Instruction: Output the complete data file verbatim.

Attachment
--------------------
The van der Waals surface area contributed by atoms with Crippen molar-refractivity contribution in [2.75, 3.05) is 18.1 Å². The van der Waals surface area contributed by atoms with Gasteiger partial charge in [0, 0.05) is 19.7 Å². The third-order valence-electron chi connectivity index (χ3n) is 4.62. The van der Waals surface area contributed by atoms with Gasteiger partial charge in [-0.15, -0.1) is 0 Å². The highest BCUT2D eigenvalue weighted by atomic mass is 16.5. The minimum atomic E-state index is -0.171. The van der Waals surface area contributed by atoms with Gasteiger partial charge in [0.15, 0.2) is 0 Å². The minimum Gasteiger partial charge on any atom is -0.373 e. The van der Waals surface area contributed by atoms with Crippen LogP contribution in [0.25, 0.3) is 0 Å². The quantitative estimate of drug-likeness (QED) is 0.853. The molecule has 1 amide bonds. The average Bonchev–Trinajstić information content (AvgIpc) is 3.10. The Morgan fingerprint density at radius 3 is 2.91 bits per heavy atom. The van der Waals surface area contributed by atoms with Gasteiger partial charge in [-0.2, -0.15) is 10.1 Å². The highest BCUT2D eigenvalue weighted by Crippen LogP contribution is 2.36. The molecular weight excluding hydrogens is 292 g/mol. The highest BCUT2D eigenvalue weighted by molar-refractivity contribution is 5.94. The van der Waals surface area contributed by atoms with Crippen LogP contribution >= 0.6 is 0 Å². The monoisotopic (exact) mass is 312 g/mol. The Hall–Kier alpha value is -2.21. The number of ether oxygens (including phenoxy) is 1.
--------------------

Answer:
The van der Waals surface area contributed by atoms with Crippen molar-refractivity contribution in [2.75, 3.05) is 18.1 Å². The van der Waals surface area contributed by atoms with Gasteiger partial charge in [0, 0.05) is 19.7 Å². The third-order valence-electron chi connectivity index (χ3n) is 4.62. The van der Waals surface area contributed by atoms with Gasteiger partial charge in [-0.15, -0.1) is 0 Å². The highest BCUT2D eigenvalue weighted by atomic mass is 16.5. The minimum atomic E-state index is -0.171. The van der Waals surface area contributed by atoms with Gasteiger partial charge in [0.15, 0.2) is 0 Å². The minimum Gasteiger partial charge on any atom is -0.373 e. The van der Waals surface area contributed by atoms with Crippen LogP contribution in [0.25, 0.3) is 0 Å². The quantitative estimate of drug-likeness (QED) is 0.853. The molecule has 1 amide bonds. The average Bonchev–Trinajstić information content (AvgIpc) is 3.10. The Morgan fingerprint density at radius 3 is 2.91 bits per heavy atom. The van der Waals surface area contributed by atoms with Gasteiger partial charge in [-0.2, -0.15) is 10.1 Å². The highest BCUT2D eigenvalue weighted by Crippen LogP contribution is 2.36. The molecular weight excluding hydrogens is 292 g/mol. The highest BCUT2D eigenvalue weighted by molar-refractivity contribution is 5.94. The van der Waals surface area contributed by atoms with Crippen LogP contribution >= 0.6 is 0 Å². The monoisotopic (exact) mass is 312 g/mol. The Hall–Kier alpha value is -2.21. The number of ether oxygens (including phenoxy) is 1.